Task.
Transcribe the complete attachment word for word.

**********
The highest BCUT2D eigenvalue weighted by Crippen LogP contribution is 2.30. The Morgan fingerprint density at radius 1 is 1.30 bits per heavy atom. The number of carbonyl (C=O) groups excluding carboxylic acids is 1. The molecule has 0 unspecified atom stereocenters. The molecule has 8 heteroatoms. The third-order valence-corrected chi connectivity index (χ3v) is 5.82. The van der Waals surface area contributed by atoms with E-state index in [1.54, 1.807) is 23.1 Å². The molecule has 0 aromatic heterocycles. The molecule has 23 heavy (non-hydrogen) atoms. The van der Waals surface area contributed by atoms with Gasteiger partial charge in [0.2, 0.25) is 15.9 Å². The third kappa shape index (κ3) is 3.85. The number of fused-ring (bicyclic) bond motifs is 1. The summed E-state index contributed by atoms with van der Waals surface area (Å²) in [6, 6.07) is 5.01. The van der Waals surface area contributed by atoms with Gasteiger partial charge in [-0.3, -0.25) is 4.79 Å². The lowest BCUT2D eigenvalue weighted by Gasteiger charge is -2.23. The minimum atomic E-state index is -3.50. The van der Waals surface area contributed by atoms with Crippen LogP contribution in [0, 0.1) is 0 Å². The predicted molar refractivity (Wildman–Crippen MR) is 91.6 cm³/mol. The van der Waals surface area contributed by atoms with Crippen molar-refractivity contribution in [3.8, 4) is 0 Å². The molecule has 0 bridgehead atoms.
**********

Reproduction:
The highest BCUT2D eigenvalue weighted by Crippen LogP contribution is 2.30. The Morgan fingerprint density at radius 1 is 1.30 bits per heavy atom. The number of carbonyl (C=O) groups excluding carboxylic acids is 1. The molecule has 0 unspecified atom stereocenters. The molecule has 8 heteroatoms. The third-order valence-corrected chi connectivity index (χ3v) is 5.82. The van der Waals surface area contributed by atoms with E-state index in [1.54, 1.807) is 23.1 Å². The molecule has 0 aromatic heterocycles. The molecule has 23 heavy (non-hydrogen) atoms. The van der Waals surface area contributed by atoms with Gasteiger partial charge in [0.2, 0.25) is 15.9 Å². The third kappa shape index (κ3) is 3.85. The number of fused-ring (bicyclic) bond motifs is 1. The summed E-state index contributed by atoms with van der Waals surface area (Å²) in [6, 6.07) is 5.01. The van der Waals surface area contributed by atoms with Gasteiger partial charge in [-0.3, -0.25) is 4.79 Å². The lowest BCUT2D eigenvalue weighted by Gasteiger charge is -2.23. The minimum atomic E-state index is -3.50. The van der Waals surface area contributed by atoms with Crippen LogP contribution in [0, 0.1) is 0 Å². The predicted molar refractivity (Wildman–Crippen MR) is 91.6 cm³/mol. The van der Waals surface area contributed by atoms with Crippen molar-refractivity contribution in [3.8, 4) is 0 Å². The molecule has 0 bridgehead atoms.